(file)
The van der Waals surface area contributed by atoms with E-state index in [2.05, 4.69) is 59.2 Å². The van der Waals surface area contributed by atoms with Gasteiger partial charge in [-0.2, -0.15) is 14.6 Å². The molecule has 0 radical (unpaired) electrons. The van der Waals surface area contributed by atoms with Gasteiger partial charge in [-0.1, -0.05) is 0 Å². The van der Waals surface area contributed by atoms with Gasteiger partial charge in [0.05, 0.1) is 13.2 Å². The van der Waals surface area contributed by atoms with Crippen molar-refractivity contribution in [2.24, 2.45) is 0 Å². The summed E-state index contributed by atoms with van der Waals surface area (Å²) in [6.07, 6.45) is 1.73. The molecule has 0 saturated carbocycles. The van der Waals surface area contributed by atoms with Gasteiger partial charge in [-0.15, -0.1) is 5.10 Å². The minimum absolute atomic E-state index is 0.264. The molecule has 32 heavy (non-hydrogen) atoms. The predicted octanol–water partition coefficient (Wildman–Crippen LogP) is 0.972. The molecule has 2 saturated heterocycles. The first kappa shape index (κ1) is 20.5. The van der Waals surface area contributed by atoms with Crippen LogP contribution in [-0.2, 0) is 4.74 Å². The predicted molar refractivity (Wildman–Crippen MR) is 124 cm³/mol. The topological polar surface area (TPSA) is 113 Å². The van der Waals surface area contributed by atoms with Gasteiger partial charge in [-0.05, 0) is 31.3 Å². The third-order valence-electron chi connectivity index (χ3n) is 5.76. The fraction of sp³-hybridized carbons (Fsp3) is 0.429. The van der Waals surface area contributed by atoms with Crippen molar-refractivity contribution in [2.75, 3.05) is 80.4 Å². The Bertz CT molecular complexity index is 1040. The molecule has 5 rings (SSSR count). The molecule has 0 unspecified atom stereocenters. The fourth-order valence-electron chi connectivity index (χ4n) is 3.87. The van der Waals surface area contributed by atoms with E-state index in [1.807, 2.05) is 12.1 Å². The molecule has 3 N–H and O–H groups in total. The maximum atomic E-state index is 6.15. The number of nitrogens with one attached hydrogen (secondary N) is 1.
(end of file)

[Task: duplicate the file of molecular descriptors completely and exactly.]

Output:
The van der Waals surface area contributed by atoms with E-state index in [2.05, 4.69) is 59.2 Å². The van der Waals surface area contributed by atoms with Gasteiger partial charge in [-0.2, -0.15) is 14.6 Å². The molecule has 0 radical (unpaired) electrons. The van der Waals surface area contributed by atoms with Gasteiger partial charge in [-0.1, -0.05) is 0 Å². The van der Waals surface area contributed by atoms with Gasteiger partial charge in [0.05, 0.1) is 13.2 Å². The van der Waals surface area contributed by atoms with Crippen molar-refractivity contribution in [2.24, 2.45) is 0 Å². The summed E-state index contributed by atoms with van der Waals surface area (Å²) in [6.07, 6.45) is 1.73. The molecule has 0 saturated carbocycles. The van der Waals surface area contributed by atoms with Gasteiger partial charge in [-0.15, -0.1) is 5.10 Å². The minimum absolute atomic E-state index is 0.264. The molecule has 32 heavy (non-hydrogen) atoms. The predicted octanol–water partition coefficient (Wildman–Crippen LogP) is 0.972. The molecule has 2 saturated heterocycles. The first kappa shape index (κ1) is 20.5. The van der Waals surface area contributed by atoms with Crippen LogP contribution in [-0.2, 0) is 4.74 Å². The predicted molar refractivity (Wildman–Crippen MR) is 124 cm³/mol. The topological polar surface area (TPSA) is 113 Å². The van der Waals surface area contributed by atoms with Gasteiger partial charge in [-0.05, 0) is 31.3 Å². The third-order valence-electron chi connectivity index (χ3n) is 5.76. The fraction of sp³-hybridized carbons (Fsp3) is 0.429. The van der Waals surface area contributed by atoms with Crippen molar-refractivity contribution in [2.75, 3.05) is 80.4 Å². The Bertz CT molecular complexity index is 1040. The molecule has 5 rings (SSSR count). The molecule has 0 unspecified atom stereocenters. The fourth-order valence-electron chi connectivity index (χ4n) is 3.87. The van der Waals surface area contributed by atoms with E-state index in [1.807, 2.05) is 12.1 Å². The molecule has 3 N–H and O–H groups in total. The maximum atomic E-state index is 6.15. The number of nitrogens with one attached hydrogen (secondary N) is 1.